After a prolonged battle among its top executives, Lazard filed with the

Securities and Exchange Commission

to sell as much as $850 million in stock of the investment bank. The preliminary prospectus did not disclose the number of shares offered, nor an estimated price range.

The so-called S-1 filing comes shortly after Lazard's biggest shareholder Michel David-Weill and its head, Bruce Wasserstein, hammered out the terms of an agreement in which Wasserstein has until the end of 2005 to list Lazard shares.

Previously, David-Weill had blocked plans for an IPO; before giving his blessing, the descendant of Lazard's original founders forced Wasserstein to agree to resign before his current employment contract expires if the deal fails.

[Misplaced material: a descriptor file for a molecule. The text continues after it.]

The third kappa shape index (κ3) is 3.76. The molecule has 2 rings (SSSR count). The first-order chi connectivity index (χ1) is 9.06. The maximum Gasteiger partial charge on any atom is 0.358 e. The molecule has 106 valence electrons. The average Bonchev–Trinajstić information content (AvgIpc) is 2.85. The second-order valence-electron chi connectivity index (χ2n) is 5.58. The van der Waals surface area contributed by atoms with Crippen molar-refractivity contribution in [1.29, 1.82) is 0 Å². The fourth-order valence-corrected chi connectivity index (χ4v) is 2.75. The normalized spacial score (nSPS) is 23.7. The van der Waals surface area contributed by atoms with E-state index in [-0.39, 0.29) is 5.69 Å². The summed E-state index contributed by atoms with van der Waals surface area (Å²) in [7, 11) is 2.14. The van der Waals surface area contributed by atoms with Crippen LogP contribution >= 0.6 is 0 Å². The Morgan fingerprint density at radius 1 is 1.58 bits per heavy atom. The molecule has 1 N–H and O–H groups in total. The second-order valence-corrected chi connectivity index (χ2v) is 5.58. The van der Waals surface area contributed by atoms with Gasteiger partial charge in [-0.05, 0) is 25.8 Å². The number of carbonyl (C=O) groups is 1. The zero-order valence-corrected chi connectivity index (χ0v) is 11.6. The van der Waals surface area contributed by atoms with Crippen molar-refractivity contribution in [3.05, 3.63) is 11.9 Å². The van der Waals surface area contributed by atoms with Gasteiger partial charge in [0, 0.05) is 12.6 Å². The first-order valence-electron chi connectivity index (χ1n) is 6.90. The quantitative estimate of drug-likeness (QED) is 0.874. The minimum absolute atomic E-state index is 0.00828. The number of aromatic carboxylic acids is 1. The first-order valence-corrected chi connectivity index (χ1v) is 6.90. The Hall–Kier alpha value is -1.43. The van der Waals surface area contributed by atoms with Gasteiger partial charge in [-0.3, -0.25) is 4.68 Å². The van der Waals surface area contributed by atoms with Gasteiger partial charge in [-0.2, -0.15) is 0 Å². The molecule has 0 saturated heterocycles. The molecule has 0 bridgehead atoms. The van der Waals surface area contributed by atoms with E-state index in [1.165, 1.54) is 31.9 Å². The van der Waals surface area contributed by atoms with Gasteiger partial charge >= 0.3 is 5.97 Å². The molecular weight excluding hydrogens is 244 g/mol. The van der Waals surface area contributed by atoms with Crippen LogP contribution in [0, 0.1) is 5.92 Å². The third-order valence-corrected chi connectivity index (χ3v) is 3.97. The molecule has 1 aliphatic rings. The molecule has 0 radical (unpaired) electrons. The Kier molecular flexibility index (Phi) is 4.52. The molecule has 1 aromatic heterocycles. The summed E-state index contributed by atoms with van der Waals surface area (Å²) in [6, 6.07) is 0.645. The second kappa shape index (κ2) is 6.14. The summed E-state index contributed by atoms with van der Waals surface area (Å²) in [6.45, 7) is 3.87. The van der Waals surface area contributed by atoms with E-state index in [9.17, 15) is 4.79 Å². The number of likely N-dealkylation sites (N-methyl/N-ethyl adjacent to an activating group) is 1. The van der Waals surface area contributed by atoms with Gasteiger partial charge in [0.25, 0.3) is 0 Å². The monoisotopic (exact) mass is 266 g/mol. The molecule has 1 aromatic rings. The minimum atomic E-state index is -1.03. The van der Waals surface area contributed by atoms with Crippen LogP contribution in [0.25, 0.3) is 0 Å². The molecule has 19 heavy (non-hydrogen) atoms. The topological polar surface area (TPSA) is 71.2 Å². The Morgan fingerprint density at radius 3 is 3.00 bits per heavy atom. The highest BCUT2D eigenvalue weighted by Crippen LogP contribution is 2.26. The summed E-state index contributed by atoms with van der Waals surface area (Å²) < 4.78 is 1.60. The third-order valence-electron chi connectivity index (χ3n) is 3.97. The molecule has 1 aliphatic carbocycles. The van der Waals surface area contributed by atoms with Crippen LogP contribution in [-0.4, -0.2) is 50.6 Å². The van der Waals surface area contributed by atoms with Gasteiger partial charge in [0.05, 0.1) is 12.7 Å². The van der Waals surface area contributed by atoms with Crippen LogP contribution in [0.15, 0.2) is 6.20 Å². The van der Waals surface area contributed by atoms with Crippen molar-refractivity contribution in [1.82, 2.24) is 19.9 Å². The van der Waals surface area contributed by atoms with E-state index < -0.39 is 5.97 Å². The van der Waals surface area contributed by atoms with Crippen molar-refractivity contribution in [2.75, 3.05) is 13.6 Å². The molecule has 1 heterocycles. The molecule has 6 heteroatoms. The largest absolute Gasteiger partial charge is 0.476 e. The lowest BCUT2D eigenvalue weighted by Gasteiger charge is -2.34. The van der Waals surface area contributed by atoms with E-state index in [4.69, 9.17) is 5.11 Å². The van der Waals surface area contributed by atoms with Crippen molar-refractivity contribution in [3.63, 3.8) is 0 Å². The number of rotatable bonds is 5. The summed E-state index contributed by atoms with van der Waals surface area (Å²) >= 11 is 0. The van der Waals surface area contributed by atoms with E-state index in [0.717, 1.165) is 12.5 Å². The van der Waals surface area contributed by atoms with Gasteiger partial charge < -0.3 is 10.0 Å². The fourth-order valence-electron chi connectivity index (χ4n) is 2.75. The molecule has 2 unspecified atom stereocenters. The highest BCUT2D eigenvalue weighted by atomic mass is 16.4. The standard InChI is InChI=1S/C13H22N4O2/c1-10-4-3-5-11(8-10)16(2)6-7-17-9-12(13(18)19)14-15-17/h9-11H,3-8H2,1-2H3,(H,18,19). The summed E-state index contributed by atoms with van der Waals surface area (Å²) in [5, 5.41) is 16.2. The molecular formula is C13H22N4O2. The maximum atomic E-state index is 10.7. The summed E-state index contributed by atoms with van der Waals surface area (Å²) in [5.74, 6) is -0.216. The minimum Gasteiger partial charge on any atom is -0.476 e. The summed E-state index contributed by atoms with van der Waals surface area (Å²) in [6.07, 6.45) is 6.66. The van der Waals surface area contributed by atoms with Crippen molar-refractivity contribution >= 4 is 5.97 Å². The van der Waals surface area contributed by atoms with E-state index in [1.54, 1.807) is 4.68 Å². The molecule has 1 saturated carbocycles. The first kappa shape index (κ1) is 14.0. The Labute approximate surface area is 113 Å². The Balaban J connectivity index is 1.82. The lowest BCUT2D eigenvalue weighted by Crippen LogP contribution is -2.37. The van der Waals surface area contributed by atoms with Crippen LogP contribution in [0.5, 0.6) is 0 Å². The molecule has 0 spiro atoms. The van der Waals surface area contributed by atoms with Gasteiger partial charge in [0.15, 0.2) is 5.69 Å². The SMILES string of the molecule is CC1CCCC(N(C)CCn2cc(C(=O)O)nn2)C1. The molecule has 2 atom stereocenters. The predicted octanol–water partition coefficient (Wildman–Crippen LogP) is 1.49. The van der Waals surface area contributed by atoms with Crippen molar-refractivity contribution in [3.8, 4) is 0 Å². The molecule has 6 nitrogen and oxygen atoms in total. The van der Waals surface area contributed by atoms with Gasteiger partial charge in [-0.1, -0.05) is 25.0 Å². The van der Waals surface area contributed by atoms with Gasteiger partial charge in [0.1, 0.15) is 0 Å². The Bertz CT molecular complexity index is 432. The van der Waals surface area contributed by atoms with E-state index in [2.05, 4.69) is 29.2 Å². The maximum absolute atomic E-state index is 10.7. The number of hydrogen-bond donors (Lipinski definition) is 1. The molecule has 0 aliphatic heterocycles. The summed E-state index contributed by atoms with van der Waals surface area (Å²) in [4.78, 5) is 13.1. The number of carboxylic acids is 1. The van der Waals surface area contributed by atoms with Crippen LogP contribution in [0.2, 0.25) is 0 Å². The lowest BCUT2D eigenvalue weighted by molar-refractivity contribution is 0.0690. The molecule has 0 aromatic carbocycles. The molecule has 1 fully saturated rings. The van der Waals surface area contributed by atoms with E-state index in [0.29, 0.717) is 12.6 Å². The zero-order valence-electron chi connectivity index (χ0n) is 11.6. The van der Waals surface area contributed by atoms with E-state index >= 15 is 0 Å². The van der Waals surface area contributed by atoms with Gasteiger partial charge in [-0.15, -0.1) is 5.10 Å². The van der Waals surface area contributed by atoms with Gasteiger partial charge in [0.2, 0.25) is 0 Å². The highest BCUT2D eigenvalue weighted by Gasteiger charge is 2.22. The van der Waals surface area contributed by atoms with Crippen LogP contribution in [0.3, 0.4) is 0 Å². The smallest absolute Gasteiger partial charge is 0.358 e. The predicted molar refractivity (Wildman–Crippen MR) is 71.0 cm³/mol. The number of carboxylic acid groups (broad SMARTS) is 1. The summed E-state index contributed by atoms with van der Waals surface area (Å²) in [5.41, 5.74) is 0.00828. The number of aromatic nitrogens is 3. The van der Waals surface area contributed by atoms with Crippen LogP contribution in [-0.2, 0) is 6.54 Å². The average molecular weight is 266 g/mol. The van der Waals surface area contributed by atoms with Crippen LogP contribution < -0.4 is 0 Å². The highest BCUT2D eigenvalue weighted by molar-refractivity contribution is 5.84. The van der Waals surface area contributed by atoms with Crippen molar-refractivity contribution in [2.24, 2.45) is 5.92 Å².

The odds of a successful IPO for the more than 200-year old firm would seem to have increased dramatically since David-Weill first raised objections in 2003. The new-issue market just completed its

best week since August 2000.

Reflecting Lazard's pedigree, the deal's underwriters include the top firms on Wall Street:

Goldman Sachs

(GS) - Get Report



(C) - Get Report


Merrill Lynch



Morgan Stanley



Credit Suisse First Boston

, and

J.P. Morgan

(JPM) - Get Report

, as well as Lazard subsidiary

Lazard Freres


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